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Preventing Elder Abuse is 'Everyone's Business'
May 2010 Proclaimed Elder Abuse Prevention Month
Every year, an increasing number of elderly people are being abused, neglected, or exploited. Instead of enjoying what is supposed to be their "golden years," many are isolated and are afraid to call for help.
Most are victims of self-neglect, suffering in silence and weighed down by physical, medical, emotional, and financial stresses. Of those being abused by others, sadly, the most common abusers are those closest to them. As a result, many are afraid to contact the authorities because they don't want their children to be arrested.
Governor Rick Perry has proclaimed May 2010 as Elder Abuse Prevention Month in Texas and the Texas Department of Family and Protective Services wants to take this opportunity to remind all Texans that preventing elder abuse is everyone's business.
"Elder abuse touches all racial, cultural, religious and socioeconomic groups," says the Governor in the proclamation. "At this time, I encourage all Texans to begin at home--ensuring that we are taking the very best care of the seniors in our lives, reaching out to the elderly in communities across Texas and, again, reporting any suspicion of senior abuse to the proper authorities."
This marks the fifth year of Adult Protective Services' (APS’) "It’s Everyone’s Business" campaign. It’s a statewide effort to educate Texans about the pervasive problem of abuse, neglect and exploitation of the elderly and adults with disabilities, and to encourage citizens and community groups to get involved in making a positive difference. Throughout May, staff across the state will distribute information and participate in conferences, information fairs, and ceremonies honoring those who work on behalf of vulnerable adults.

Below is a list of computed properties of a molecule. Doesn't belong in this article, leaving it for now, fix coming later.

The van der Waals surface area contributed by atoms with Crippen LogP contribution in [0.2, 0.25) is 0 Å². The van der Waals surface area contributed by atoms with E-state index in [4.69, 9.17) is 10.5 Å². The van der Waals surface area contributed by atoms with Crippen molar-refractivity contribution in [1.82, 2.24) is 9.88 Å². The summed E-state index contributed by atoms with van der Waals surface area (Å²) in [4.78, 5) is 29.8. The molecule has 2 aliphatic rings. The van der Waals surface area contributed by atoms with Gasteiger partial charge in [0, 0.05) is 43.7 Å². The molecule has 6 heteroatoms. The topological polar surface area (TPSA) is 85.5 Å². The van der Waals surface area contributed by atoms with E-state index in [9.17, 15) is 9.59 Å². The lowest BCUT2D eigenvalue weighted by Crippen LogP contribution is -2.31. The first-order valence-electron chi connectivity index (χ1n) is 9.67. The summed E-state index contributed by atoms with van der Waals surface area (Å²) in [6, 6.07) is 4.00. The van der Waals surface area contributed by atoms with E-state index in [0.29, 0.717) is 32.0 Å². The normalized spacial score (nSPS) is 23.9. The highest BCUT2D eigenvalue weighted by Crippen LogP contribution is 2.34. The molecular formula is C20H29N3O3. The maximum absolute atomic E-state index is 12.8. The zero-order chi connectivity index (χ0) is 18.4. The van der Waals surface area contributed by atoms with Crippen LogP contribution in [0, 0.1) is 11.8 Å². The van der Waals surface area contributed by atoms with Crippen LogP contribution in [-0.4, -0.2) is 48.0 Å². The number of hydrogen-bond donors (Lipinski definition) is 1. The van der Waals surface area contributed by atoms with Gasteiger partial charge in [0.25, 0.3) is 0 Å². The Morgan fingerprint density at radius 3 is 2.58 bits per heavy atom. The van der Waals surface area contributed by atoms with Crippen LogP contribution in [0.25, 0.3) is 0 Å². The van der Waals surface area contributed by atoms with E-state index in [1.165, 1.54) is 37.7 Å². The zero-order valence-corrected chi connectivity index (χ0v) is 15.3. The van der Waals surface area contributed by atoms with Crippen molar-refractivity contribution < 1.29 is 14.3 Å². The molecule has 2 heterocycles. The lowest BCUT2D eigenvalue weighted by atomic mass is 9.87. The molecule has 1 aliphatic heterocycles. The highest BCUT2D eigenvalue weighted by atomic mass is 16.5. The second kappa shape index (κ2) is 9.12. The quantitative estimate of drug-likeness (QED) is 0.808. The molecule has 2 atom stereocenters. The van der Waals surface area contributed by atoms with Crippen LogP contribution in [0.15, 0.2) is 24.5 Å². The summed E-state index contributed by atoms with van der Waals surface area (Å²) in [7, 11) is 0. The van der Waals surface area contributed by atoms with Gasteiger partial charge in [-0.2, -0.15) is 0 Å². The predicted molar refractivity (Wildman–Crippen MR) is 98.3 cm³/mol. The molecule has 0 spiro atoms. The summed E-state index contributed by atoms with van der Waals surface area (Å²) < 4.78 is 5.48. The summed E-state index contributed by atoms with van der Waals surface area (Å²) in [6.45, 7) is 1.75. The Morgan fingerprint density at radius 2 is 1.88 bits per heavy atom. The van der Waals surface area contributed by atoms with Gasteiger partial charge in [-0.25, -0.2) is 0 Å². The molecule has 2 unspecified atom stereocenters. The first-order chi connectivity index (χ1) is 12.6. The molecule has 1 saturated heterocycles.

No one knows exactly how many older Texans are being abused, neglected, or financially exploited. But in Fiscal Year 2009, Adult Protective Services confirmed elder abuse, neglect, or exploitation in 50,936 cases. Of those, 42,551 involved self neglect.
What can you do to prevent elder abuse? Talk with your older friends, neighbors, and relatives. Maintaining communication will help decrease isolation, a risk factor for abuse. It will also give them a chance to talk about any problems they may be experiencing.
Also, be aware of the possibility of abuse. Take note of what may be happening with your older neighbors and acquaintances. Do they seem to be withdrawn, nervous, fearful, sad, or anxious, especially around certain people, when they have not seemed so in the past? If you suspect abuse of neglect - report abuse online or by phone at 1-800-252-5400
APS Facts and Figures
- The mission of APS is to protect the elderly and adults with disabilities from abuse, neglect, and exploitation by investigating, and providing or arranging for services necessary to alleviate or prevent further maltreatment.
- Texas has more than 2.3 million residents 65 or older. Nearly one out of five people have a disability, and almost half of those older than 65 have a disability.
- In 2009, APS completed 72,265 investigations of abuse, neglect, or exploitation involving adults living at home. Of these, more than 50,936 were confirmed. As a comparison, in 2008 APS completed 68,683 investigations and confirmed in 48,380 cases.
- In the last decade, the number of in-home cases investigated by APS has more than doubled.
- APS serves those 65 or older, and those 18 to 64 with a disabling condition.